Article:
The early steps for land transfer are as follows:
1] An ENTRY was made to the Colonial Governor. This is simply a request for land as specified.
2] A WARRANT is issued by the Governor or Official. This is a directive to the surveyor to lay out the land as per the request.
3] Once these preliminary steps are taken, a survey is made and a PLAT is constructed showing the land with the boundaries shown.
4] Now a Patent is issued that allows the land owner to take possession of the land itself.

One word gives most people a lot of trouble - GRANT. This does not indicate a “Gift” from anyone. If anything can be said of it, it means the buyer is granted the right to buy the land. The word grant really indicates a process by which the buyer takes possession.

In your search for deed records there are two words you have to know - “Grantee” and “Grantor”. These are often confused, but are very different. In most of the court houses, these two terms are used for the various books of deed indices. You will want to examine both of them before you proceed with your search. “Grantee” means ‘one to whom a grant is made’ or the buyer of a tract of land. In the court house, there should be an index to those who buy land or to whom land is granted. “Grantor” means ‘one who make a grant to another’ or the seller of a tract of land. There should be a second index for those who sell land.

Keep in mind that you will need to check out the “grantee” and “grantor” indices. First, you want to know when your ancestor purchased their land. Secondly, you want to know what happen to that land later on. Just make sure that you read the original deeds for each transaction. If possible, transcribe each deed into your records. There may be subtle hints that will be very important as your research progresses. Like the name change in the signature, make sure you write down the signatures as given. Don’t forget the “his X mark” which means the person in question cannot read or at least cannot write his name. If you find documents where he has signed his name or is in his hand, you may want to question which is correct. This may be a clue that you have two different people.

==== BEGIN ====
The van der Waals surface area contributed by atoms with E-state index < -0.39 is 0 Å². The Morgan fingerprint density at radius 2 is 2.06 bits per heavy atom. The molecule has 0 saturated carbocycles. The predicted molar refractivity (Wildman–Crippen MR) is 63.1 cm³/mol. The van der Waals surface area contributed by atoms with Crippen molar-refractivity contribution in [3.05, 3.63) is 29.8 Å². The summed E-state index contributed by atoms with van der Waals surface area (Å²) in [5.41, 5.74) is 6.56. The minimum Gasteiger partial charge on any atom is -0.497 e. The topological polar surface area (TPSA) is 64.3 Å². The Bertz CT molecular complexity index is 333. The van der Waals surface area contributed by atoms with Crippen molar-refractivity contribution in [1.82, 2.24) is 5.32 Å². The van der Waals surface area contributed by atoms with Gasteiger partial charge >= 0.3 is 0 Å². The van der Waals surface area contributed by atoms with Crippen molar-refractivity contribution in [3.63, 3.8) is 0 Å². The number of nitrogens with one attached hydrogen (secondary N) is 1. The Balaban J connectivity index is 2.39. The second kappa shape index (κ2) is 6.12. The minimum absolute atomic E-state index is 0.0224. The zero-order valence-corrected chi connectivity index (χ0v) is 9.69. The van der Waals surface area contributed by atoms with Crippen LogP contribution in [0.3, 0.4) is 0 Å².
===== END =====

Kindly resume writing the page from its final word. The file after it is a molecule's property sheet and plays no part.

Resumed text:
Stay tuned - we will have more on land records in a later newsletter. Good luck with your research!

Land Grants in Fincastle County, VA 1772-1776

70 Pages, Soft Cover, 2008, VA-0713, $15.00

Fincastle County, in western Virginia, was in existence for only four years and at the time of the creation it contained all of the lands west of the Shenandoah Valley to the Mississippi River and contained all of the States of West Virginia and Kentucky and part of the southwestern portion of Virginia and at the same time a portion of upper east Tennessee. The information is found in the court house in Christiansburg, Montgomery County, VA today in Plott Book A. The contents are primarily land grants through the Loyal Company who were given 800,000 acres west of the Shenandoah Valley. In addition there are Royal land grants given for service in the French and Indian Wars. The county seat of Fincastle Co. was Lead Mines. These are the first granting of the land in this area of the state for the most part.

Click here for examples and surnames.


John McClellan's Survey Book - 4th Survey District of TN 1808-1810

99 Pages, Soft Cover, Full Name Index, TN-0288, $18.50

Contains the surveys of early land entries for Anderson, Bledsoe, Rhea, Roane, Campbell and Overton counties. Each survey includes the plat map, names of owners, location and number of acres and in many cases, the neighbors.

Click here for examples and surnames.


Fifth Survey District of Tennessee: Grants 1601-1823, 1816-1823 - Volume "C"

128 Pages, 8.5" x 11", Maps, Full Name Index, Soft Cover

This volume ("C") covers land sales and tracts from 1806 through 1823 in Anderson, Campbell, Claibourne, Grainger, Jefferson, Knox, and Sevier Counties. Each grant is listed numerically and reflects the name of owner, number of acres, location of land and in many cases, neighbors. Also included are the dates of the Warrants and/or grants and a map of early northeast Tennessee.

Click here for examples and surnames.



Robert Armstrong's Survey Book of Cherokee Lands

Plat Book of Those Indians Given Reservations after the 1817 Treaty

Over 100 plats of the reservee's land in North Carolina, Tennessee and Alabama.

Click here for examples and surnames.


If you have any questions or suggestions for future editions, please email us at jimd@mountainpress.com.